09-04-2017 10:49 PM - edited 09-04-2017 10:54 PM
Im having an issue where I filmed a very rare car with my Canon T3i and the video quality is very spoty. For example in one clip it looks pretty clear but the highlight takes a good bit of time to have the sunlight over the car go away. The other video it looked good when I looked at screen but when I got home and put it on the Mac book pro it was blurry. Im really pissed because there are not many chances to see this car and the image quality is not that great at all.
Is the the settings on my camera?
Is it the Lens? (Im shooting with the standard one that came with the camera. 18-55mm)
Im planning on shooting a lot of video in the near future. What is is more of a point in shoot HD camera that can focus on the fly?
I thoguht I could just upload the video from my computer but that is not the case on this page. Please let me know if you need to see the footage..
Thank you for all your help,
09-05-2017 07:22 PM
"Is [it] the settings in my camera?"
Hard to tell. You haven't stated what setting you were using, nor described the shooting conditions. Sunny? Cloudy?
"Is it the lens?"
Hard to tell. You haven't stated the model number of the lens. If you have the STM version of the EF-S 18-55mm f/3.5-5.6, then that lens is pretty sharp when shooting stills. The older versions are sharp enough for video resolutions. It could really depends upon your settings, too.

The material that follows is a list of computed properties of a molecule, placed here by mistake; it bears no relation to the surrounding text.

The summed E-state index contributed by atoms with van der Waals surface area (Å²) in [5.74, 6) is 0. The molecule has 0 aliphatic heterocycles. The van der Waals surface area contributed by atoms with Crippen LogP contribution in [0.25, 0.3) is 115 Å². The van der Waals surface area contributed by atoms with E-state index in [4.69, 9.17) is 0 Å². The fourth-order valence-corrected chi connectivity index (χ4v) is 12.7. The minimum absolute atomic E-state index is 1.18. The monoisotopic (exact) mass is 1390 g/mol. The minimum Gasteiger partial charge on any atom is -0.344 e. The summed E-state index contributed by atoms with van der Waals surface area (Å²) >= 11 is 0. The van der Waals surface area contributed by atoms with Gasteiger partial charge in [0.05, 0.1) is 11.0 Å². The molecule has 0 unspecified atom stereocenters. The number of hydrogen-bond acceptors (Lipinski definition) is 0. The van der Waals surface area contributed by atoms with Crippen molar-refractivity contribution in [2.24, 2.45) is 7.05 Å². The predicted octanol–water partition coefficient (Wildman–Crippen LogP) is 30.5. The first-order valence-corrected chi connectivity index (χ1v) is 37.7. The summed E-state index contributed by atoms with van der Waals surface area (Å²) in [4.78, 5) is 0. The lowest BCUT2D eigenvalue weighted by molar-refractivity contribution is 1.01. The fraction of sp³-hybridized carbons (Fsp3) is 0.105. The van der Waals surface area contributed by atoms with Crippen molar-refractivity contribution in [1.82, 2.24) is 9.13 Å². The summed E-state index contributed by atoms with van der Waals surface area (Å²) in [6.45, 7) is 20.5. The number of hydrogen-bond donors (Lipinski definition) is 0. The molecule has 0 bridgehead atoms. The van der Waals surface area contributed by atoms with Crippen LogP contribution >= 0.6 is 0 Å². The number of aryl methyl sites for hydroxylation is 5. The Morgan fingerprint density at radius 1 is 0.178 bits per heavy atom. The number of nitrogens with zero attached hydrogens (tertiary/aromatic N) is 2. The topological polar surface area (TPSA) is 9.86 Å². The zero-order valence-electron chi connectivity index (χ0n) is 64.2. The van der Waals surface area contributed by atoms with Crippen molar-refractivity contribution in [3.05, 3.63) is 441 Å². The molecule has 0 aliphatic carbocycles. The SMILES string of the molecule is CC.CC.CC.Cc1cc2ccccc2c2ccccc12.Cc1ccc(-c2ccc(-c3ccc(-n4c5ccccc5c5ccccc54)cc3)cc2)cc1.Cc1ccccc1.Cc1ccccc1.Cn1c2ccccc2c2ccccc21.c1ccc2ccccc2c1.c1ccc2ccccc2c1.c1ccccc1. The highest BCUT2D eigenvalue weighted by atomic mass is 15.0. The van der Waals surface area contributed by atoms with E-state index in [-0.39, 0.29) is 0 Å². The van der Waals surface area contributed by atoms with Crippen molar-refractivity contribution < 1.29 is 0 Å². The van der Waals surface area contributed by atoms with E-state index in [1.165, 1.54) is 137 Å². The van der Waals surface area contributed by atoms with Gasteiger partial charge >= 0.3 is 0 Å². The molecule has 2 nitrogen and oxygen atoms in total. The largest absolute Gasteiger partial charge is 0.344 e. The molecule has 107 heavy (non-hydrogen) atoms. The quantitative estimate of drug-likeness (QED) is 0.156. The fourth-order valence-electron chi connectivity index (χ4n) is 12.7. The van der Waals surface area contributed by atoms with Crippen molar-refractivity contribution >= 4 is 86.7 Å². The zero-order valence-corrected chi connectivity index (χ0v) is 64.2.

"What is is more of a point in shoot HD camera that focus on the fly?"
Hard to tell. You haven't expressed yourself clearly. You have the bottom of the line, entry level DSLR. It is designed for absolute beginners, so they can learn about DSLR photography. Video, is just an afterthought, because the hardware was there, and the programmers of the firmware had some extra memory space.
If you "plan on shooting a lot of video in the near future", then you should plan on upgrading to a more robust and sophisticated camera body. The T3i is designed for the casual user, the type of person who only uses the camera on special occasions.
The T3i lacks the hardware to shoot video, and focus on the fly. Look at more advanced models like the 80D, that have "Dual Pixel CMOS AF" image sensors. Not every model that Dual Pixel CMOS sensors can focus on the fly very well, but the 80D can do it with STM lenses.
But, using a DSLR for extensive video production, or any DSLR for that matter, can be problematic, depending upon the type of shooting that you want to do. DSLRs have built-in limits on video file size and video clip lengths. Check the instruction manuals.